As you can see from the above cut-scene, the tension is high and, according to Troy, this tension runs throughout the game as they’re running from something (although we’re not sure from what just yet). In the scene Joel and Ellie have gone to a town to find a friend of Joel’s named Bill. Bill, played by W. Earl Brown, is described as “the kind of guy who can get things for you.” Yet even though Bill knows Troy, he doesn’t know Ellie and being a little paranoid he attacks her. Troy says this highlights the trusting relationship between Joel and Ellie, but that the dynamic can change when someone who Bill doesn’t trust is involved. Joel is looking for a car, a simple thing for us, a means of transportation, but crucial for Joel in the game. Troy explained how he likes this scene because it starts with such tension but also has great moments of levity with Ellie’s character being loudmouthed and shows how important these relationships are to surviving this post-pandemic world.
We then went on to discuss what happens once Neil has sent the script to Ashley and Troy. Troy described how Neil is open to sit down and talk about the script, and then walked us through a typical day. Neil sets up a date to shoot a particular scene on, they then receive the scenes a few days before this and go in to do a table read. This gives them the opportunity to talk through the scene and find out certain details, like where this specific scene takes place in the whole story, where the characters are coming from and to just talk out the dialogue. If it’s a scene with just Ashley and Troy then they will be there with Neil for several hours, providing an intimate setting to have the freedom to talk about the lines, the scene and any questions or ideas they may have.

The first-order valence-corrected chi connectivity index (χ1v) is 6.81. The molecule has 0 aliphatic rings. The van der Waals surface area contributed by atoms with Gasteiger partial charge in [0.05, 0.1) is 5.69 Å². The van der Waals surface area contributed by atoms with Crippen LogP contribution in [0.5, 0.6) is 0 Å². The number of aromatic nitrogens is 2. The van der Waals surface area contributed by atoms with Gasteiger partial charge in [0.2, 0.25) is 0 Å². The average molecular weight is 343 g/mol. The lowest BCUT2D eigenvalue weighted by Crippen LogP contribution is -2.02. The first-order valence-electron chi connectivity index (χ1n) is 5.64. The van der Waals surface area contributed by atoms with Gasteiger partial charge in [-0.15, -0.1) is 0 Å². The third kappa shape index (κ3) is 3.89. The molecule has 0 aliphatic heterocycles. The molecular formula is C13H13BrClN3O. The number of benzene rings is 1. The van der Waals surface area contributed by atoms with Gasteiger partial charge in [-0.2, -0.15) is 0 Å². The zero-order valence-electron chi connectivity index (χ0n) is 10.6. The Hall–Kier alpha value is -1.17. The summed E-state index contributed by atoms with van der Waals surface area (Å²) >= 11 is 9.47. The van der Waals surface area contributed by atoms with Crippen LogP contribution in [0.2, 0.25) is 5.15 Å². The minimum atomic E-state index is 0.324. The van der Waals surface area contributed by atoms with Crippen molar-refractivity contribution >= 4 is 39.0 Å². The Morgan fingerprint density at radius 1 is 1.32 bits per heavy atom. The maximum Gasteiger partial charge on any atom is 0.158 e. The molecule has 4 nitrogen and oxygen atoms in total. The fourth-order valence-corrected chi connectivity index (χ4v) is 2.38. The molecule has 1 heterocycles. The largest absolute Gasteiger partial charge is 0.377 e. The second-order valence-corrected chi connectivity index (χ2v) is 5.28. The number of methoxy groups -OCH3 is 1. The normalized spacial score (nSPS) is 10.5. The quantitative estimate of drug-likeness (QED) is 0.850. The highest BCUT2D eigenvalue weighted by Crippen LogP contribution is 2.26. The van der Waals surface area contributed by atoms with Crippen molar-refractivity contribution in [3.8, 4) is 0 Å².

Once both actors are comfortable with the words, they will head to the stage and spend an entire day rehearsing anything from four to five scenes. This rehearsal process gives them freedom to lock in the set and work out logistics, for example where the cars are going to be or that there’s a door to walk through etc. This in turn means that when they shoot the scenes they have the freedom to explore the tension, the dramatic element or the levity, and implement any changes that they think could help sell the impact. Troy pointed out that this is a very selective process because the cinematics in a game are typically between 40 to 90 seconds.